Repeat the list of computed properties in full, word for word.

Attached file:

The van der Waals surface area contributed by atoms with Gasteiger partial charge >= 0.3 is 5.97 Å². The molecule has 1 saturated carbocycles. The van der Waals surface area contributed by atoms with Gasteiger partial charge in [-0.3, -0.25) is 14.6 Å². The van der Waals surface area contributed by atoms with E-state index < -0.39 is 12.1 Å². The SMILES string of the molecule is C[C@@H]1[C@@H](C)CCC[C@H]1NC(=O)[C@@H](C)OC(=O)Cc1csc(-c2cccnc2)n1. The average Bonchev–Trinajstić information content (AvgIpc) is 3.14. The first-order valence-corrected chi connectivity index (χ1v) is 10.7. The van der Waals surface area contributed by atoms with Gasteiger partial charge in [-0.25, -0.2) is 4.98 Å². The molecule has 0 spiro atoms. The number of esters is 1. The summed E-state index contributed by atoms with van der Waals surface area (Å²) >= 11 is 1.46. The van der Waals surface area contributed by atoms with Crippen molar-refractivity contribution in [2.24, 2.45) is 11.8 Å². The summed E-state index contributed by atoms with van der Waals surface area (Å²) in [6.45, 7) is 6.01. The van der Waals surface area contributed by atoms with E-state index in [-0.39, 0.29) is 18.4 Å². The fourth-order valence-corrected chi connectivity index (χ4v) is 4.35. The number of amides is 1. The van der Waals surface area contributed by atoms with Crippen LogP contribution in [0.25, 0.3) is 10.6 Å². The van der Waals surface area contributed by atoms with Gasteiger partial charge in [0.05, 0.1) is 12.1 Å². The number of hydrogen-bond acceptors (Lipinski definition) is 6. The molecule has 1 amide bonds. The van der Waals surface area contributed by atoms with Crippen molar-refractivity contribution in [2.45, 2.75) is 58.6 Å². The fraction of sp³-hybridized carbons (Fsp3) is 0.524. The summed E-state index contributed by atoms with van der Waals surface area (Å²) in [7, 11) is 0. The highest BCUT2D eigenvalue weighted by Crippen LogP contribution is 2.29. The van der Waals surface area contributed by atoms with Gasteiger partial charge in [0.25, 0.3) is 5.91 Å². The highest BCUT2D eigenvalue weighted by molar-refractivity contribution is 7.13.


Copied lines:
The van der Waals surface area contributed by atoms with Gasteiger partial charge >= 0.3 is 5.97 Å². The molecule has 1 saturated carbocycles. The van der Waals surface area contributed by atoms with Gasteiger partial charge in [-0.3, -0.25) is 14.6 Å². The van der Waals surface area contributed by atoms with E-state index < -0.39 is 12.1 Å². The SMILES string of the molecule is C[C@@H]1[C@@H](C)CCC[C@H]1NC(=O)[C@@H](C)OC(=O)Cc1csc(-c2cccnc2)n1. The average Bonchev–Trinajstić information content (AvgIpc) is 3.14. The first-order valence-corrected chi connectivity index (χ1v) is 10.7. The van der Waals surface area contributed by atoms with Gasteiger partial charge in [-0.25, -0.2) is 4.98 Å². The molecule has 0 spiro atoms. The number of esters is 1. The summed E-state index contributed by atoms with van der Waals surface area (Å²) >= 11 is 1.46. The van der Waals surface area contributed by atoms with Crippen molar-refractivity contribution in [2.24, 2.45) is 11.8 Å². The summed E-state index contributed by atoms with van der Waals surface area (Å²) in [6.45, 7) is 6.01. The van der Waals surface area contributed by atoms with E-state index in [-0.39, 0.29) is 18.4 Å². The fourth-order valence-corrected chi connectivity index (χ4v) is 4.35. The number of amides is 1. The van der Waals surface area contributed by atoms with Crippen LogP contribution in [0.25, 0.3) is 10.6 Å². The van der Waals surface area contributed by atoms with Gasteiger partial charge in [0.05, 0.1) is 12.1 Å². The number of hydrogen-bond acceptors (Lipinski definition) is 6. The molecule has 1 amide bonds. The van der Waals surface area contributed by atoms with Crippen molar-refractivity contribution in [2.45, 2.75) is 58.6 Å². The fraction of sp³-hybridized carbons (Fsp3) is 0.524. The summed E-state index contributed by atoms with van der Waals surface area (Å²) in [7, 11) is 0. The highest BCUT2D eigenvalue weighted by Crippen LogP contribution is 2.29. The van der Waals surface area contributed by atoms with Gasteiger partial charge in [0.25, 0.3) is 5.91 Å². The highest BCUT2D eigenvalue weighted by molar-refractivity contribution is 7.13.